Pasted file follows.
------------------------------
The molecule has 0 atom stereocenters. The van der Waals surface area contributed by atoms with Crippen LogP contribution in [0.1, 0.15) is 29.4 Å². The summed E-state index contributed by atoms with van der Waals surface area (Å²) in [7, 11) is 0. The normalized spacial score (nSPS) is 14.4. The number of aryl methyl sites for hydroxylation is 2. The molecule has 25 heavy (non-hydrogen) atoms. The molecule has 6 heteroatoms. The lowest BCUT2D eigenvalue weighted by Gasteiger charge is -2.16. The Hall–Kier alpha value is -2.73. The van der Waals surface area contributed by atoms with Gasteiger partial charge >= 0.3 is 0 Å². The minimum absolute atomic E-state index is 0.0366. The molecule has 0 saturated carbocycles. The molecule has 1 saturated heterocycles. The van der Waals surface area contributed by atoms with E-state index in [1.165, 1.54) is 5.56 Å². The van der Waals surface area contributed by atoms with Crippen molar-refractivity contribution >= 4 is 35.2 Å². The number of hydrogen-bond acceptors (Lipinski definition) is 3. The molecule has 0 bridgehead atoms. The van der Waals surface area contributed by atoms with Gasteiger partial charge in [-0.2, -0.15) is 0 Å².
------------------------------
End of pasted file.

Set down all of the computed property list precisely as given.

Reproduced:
The molecule has 0 atom stereocenters. The van der Waals surface area contributed by atoms with Crippen LogP contribution in [0.1, 0.15) is 29.4 Å². The summed E-state index contributed by atoms with van der Waals surface area (Å²) in [7, 11) is 0. The normalized spacial score (nSPS) is 14.4. The number of aryl methyl sites for hydroxylation is 2. The molecule has 25 heavy (non-hydrogen) atoms. The molecule has 6 heteroatoms. The lowest BCUT2D eigenvalue weighted by Gasteiger charge is -2.16. The Hall–Kier alpha value is -2.73. The van der Waals surface area contributed by atoms with Gasteiger partial charge >= 0.3 is 0 Å². The minimum absolute atomic E-state index is 0.0366. The molecule has 0 saturated carbocycles. The molecule has 1 saturated heterocycles. The van der Waals surface area contributed by atoms with E-state index in [1.165, 1.54) is 5.56 Å². The van der Waals surface area contributed by atoms with Crippen molar-refractivity contribution >= 4 is 35.2 Å². The number of hydrogen-bond acceptors (Lipinski definition) is 3. The molecule has 0 bridgehead atoms. The van der Waals surface area contributed by atoms with Gasteiger partial charge in [-0.2, -0.15) is 0 Å².